Military recruitment

FILE - In this July 3, 2018, file photo, a Pakistani recruit, 22, who was recently discharged from the U.S. Army, holds an American flag as he poses for a picture. The U.S. Army has stopped discharging immigrant recruits who enlisted seeking a path to citizenship - at least temporarily. A memo shared with The Associated Press on Wednesday, Aug. 8 and dated July 20 spells out orders to high-ranking Army officials to stop processing discharges of men and women who enlisted in the special immigrant program, effective immediately. (AP Photo/Mike Knaak, File)
August 09, 2018 - 1:04 am
The U.S. Army has stopped discharging immigrant recruits who enlisted seeking a path to citizenship — at least temporarily. A memo shared with The Associated Press on Wednesday and dated July 20 spells out orders to high-ranking Army officials to stop processing discharges of men and women who...
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August 09, 2018 - 12:50 am
The U.S. Army has stopped discharging immigrant recruits who enlisted seeking a path to citizenship — at least temporarily. A memo shared with The Associated Press on Wednesday and dated July 20 spells out orders to high-ranking Army officials to stop processing discharges of men and women who...
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FILE - In this Aug. 17, 2016, file photo, Army drill sergeants stand over recruits during a live-fire marksmanship training course at Fort Jackson, S.C. Under the gun to increase the size of the force, the Army is pouring an extra $200 million into bonuses this year to attract and retain soldiers, and has approved more drug use and conduct waivers for recruits in order to build the ranks. (AP Photo/Gerry Broome, File)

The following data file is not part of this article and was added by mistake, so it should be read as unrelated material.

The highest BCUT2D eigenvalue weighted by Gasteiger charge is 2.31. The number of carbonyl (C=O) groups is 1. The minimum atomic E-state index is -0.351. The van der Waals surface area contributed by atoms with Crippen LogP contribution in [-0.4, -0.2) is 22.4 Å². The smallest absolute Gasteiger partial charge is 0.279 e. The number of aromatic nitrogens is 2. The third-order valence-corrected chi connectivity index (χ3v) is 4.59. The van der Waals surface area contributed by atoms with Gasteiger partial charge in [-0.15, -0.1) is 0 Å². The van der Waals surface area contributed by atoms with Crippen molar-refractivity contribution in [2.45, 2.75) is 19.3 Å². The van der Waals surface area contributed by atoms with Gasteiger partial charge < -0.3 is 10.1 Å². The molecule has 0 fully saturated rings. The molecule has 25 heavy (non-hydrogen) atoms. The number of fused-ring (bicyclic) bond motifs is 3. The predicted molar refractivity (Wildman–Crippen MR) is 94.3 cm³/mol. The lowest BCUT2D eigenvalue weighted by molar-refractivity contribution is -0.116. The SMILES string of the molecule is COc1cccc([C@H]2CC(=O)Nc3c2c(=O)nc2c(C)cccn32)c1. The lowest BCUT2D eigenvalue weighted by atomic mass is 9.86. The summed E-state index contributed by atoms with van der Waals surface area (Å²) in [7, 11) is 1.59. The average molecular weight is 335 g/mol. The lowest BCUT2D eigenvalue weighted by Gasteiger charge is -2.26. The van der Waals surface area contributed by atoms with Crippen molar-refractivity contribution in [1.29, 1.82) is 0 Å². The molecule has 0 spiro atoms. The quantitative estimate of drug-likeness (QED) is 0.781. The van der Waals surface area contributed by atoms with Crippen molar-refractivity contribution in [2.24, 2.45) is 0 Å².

August 01, 2018 - 3:49 pm
WASHINGTON (AP) — Under the gun to increase the size of the force, the Army is issuing more waivers for past drug use or bad conduct by recruits, and pouring an extra $200 million into bonuses this year to attract and retain soldiers. According to data obtained by The Associated Press, nearly one-...
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FILE--This undated file photo provided by the Calixto family shows Lucas Calixto. The U.S. Army has reversed its decision to discharge an immigrant recruit who was booted from the military after enlisting with a promised path to citizenship. (Courtesy of the Calixto Family via AP, file)
July 17, 2018 - 7:03 pm
The U.S. Army has reversed its decision to discharge an immigrant reservist who sued when he was booted from the military last month after enlisting with a promised path to citizenship, according to court filings and his attorney. Brazilian immigrant Lucas Calixto filed a lawsuit against the Army...
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July 17, 2018 - 5:08 pm
The U.S. Army has reversed its decision to discharge an immigrant recruit who sued when he was booted from the military last month after enlisting with a promised path to citizenship, according to court filings and his attorney. Brazilian immigrant Lucas Calixto filed a lawsuit against the Army in...
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FILE - In this April 9, 2003, file photo, relatives of Guatemalan born Marine Lance Cpl. Jose Antonio Gutierrez, one of the first combat casualties of the Iraq War, gather around his coffin at his funeral at Los Cipreses cemetery in Guatemala City. The Guatemalan-born Gutierrez, who entered to U.S. illegally as an orphan teen, was killed in battle around the port city of Umm Qasr. Hundreds attended his memorial service outside of Los Angeles. He was granted American citizenship posthumously. (AP Photo/Moises Castillo, File)
July 15, 2018 - 12:01 pm